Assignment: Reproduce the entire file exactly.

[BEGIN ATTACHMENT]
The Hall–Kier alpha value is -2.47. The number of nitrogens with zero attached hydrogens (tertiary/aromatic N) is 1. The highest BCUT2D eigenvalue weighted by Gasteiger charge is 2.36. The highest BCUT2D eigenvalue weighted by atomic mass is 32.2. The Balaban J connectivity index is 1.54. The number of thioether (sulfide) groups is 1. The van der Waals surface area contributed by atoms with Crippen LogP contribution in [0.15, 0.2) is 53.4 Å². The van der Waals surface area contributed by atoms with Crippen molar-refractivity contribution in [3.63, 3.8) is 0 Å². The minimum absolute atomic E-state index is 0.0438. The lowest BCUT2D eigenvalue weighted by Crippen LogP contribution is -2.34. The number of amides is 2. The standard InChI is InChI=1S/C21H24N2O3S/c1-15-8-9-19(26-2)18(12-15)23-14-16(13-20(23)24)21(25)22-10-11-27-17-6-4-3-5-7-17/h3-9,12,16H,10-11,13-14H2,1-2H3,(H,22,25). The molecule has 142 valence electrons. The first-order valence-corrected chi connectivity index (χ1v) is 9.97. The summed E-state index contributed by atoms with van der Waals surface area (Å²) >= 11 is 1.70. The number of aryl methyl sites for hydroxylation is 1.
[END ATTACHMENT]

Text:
The Hall–Kier alpha value is -2.47. The number of nitrogens with zero attached hydrogens (tertiary/aromatic N) is 1. The highest BCUT2D eigenvalue weighted by Gasteiger charge is 2.36. The highest BCUT2D eigenvalue weighted by atomic mass is 32.2. The Balaban J connectivity index is 1.54. The number of thioether (sulfide) groups is 1. The van der Waals surface area contributed by atoms with Crippen LogP contribution in [0.15, 0.2) is 53.4 Å². The van der Waals surface area contributed by atoms with Crippen molar-refractivity contribution in [3.63, 3.8) is 0 Å². The minimum absolute atomic E-state index is 0.0438. The lowest BCUT2D eigenvalue weighted by Crippen LogP contribution is -2.34. The number of amides is 2. The standard InChI is InChI=1S/C21H24N2O3S/c1-15-8-9-19(26-2)18(12-15)23-14-16(13-20(23)24)21(25)22-10-11-27-17-6-4-3-5-7-17/h3-9,12,16H,10-11,13-14H2,1-2H3,(H,22,25). The molecule has 142 valence electrons. The first-order valence-corrected chi connectivity index (χ1v) is 9.97. The summed E-state index contributed by atoms with van der Waals surface area (Å²) >= 11 is 1.70. The number of aryl methyl sites for hydroxylation is 1.